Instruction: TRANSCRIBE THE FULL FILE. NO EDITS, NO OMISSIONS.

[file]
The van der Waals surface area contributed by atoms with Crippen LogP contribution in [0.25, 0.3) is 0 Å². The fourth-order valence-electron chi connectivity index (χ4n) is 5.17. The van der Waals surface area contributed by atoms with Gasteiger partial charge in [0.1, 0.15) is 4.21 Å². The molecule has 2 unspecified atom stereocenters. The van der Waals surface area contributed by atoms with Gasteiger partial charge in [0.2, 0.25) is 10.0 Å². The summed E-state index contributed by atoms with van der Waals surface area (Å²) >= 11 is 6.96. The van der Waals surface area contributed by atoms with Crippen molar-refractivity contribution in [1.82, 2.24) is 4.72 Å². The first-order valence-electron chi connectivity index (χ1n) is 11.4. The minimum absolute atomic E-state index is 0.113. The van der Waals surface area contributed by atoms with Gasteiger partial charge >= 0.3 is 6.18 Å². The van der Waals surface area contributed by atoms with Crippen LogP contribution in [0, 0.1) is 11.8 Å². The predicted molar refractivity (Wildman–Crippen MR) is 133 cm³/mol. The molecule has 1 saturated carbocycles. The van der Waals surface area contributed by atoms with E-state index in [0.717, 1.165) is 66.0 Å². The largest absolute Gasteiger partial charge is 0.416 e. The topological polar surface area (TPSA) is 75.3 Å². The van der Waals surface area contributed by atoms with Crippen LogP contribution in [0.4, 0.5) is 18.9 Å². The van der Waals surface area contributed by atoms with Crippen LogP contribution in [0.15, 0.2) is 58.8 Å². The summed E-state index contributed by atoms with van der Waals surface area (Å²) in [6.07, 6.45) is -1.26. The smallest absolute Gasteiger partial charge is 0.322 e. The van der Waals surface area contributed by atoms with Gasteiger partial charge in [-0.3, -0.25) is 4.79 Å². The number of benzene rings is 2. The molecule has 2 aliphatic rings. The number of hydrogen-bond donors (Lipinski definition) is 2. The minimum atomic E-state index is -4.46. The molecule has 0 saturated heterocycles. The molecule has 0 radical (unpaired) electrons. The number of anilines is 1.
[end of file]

The van der Waals surface area contributed by atoms with Crippen LogP contribution in [0.25, 0.3) is 0 Å². The fourth-order valence-electron chi connectivity index (χ4n) is 5.17. The van der Waals surface area contributed by atoms with Gasteiger partial charge in [0.1, 0.15) is 4.21 Å². The molecule has 2 unspecified atom stereocenters. The van der Waals surface area contributed by atoms with Gasteiger partial charge in [0.2, 0.25) is 10.0 Å². The summed E-state index contributed by atoms with van der Waals surface area (Å²) >= 11 is 6.96. The van der Waals surface area contributed by atoms with Crippen molar-refractivity contribution in [1.82, 2.24) is 4.72 Å². The first-order valence-electron chi connectivity index (χ1n) is 11.4. The minimum absolute atomic E-state index is 0.113. The van der Waals surface area contributed by atoms with Gasteiger partial charge >= 0.3 is 6.18 Å². The van der Waals surface area contributed by atoms with Crippen LogP contribution in [0, 0.1) is 11.8 Å². The predicted molar refractivity (Wildman–Crippen MR) is 133 cm³/mol. The molecule has 1 saturated carbocycles. The van der Waals surface area contributed by atoms with E-state index in [0.717, 1.165) is 66.0 Å². The largest absolute Gasteiger partial charge is 0.416 e. The topological polar surface area (TPSA) is 75.3 Å². The van der Waals surface area contributed by atoms with Crippen LogP contribution in [0.4, 0.5) is 18.9 Å². The van der Waals surface area contributed by atoms with Crippen LogP contribution in [0.15, 0.2) is 58.8 Å². The summed E-state index contributed by atoms with van der Waals surface area (Å²) in [6.07, 6.45) is -1.26. The smallest absolute Gasteiger partial charge is 0.322 e. The van der Waals surface area contributed by atoms with Gasteiger partial charge in [-0.3, -0.25) is 4.79 Å². The number of benzene rings is 2. The molecule has 2 aliphatic rings. The number of hydrogen-bond donors (Lipinski definition) is 2. The minimum atomic E-state index is -4.46. The molecule has 0 saturated heterocycles. The molecule has 0 radical (unpaired) electrons. The number of anilines is 1.